Hearing for Ty Robben in hit man case set for April 23

Reno Justice of the Peace Harold Albright has ordered an April 23 preliminary hearing to determine whether Ty Robben will face trial on charges he tried to hire a hit man to kill Carson Justice of the Peace John Tatro.

Robben remains in jail. He has been there since the original charges were filed last year that accuse him of electronically stalking and trying to intimidate Tatro and his family. Douglas County District Attorney Mark Jackson dropped that case last week, saying there was insufficient evidence to support the charges.

The new charge of attempting “to solicit another to commit the murder of Carson City Justice of the Peace John Tatro either directly or through another person” was filed in January.

Robben’s lawyer, Mark Mausert, referred in Wednesday’s hearing to three recordings in evidence. Those recordings are undoubtedly of phone conversations from the jail or conversations with some other jail inmate.

“I suspect those are going to be critical in this case,” he said.

Albright earlier denied a motion to reduce Robben’s $50,000 bail after listening to threatening-sounding statements he made in earlier jailhouse recordings.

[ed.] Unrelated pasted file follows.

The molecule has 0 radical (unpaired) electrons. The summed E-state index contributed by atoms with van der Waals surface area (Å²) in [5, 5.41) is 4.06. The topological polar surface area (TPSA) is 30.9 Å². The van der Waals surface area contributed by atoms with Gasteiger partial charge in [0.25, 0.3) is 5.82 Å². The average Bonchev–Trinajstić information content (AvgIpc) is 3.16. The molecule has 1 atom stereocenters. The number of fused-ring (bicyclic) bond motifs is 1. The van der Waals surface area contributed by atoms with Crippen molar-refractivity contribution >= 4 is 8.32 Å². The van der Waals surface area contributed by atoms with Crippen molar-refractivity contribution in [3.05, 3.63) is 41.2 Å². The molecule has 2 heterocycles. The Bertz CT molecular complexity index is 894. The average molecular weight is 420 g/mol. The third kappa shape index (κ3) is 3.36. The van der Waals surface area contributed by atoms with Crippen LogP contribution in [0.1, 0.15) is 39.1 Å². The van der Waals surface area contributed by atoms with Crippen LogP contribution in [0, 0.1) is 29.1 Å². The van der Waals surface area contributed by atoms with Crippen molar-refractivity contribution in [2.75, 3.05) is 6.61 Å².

The case is being prosecuted by Douglas County after a ruling that the Carson D.A.’s office has a conflict in handling the case. Likewise, Albright was assigned to the case to eliminate the conflict in having a Carson justice of the peace handle it.

Robben has been battling what he sees as unfair treatment first by the Nevada Department of Taxation, where he once worked, and then by the criminal justice system. He was fired from his position by Taxation officials and lost at all levels in his attempt to appeal that termination.

He has been convicted of disorderly conduct stemming from his attempt — he says — to serve a subpoena for a friend on then-director of NDOT Susan Martinovich.

Solicitation to commit murder is by far the most serious charge he faces. It’s a Category B felony punishable by up to 15 years in prison and a $10,000 fine.


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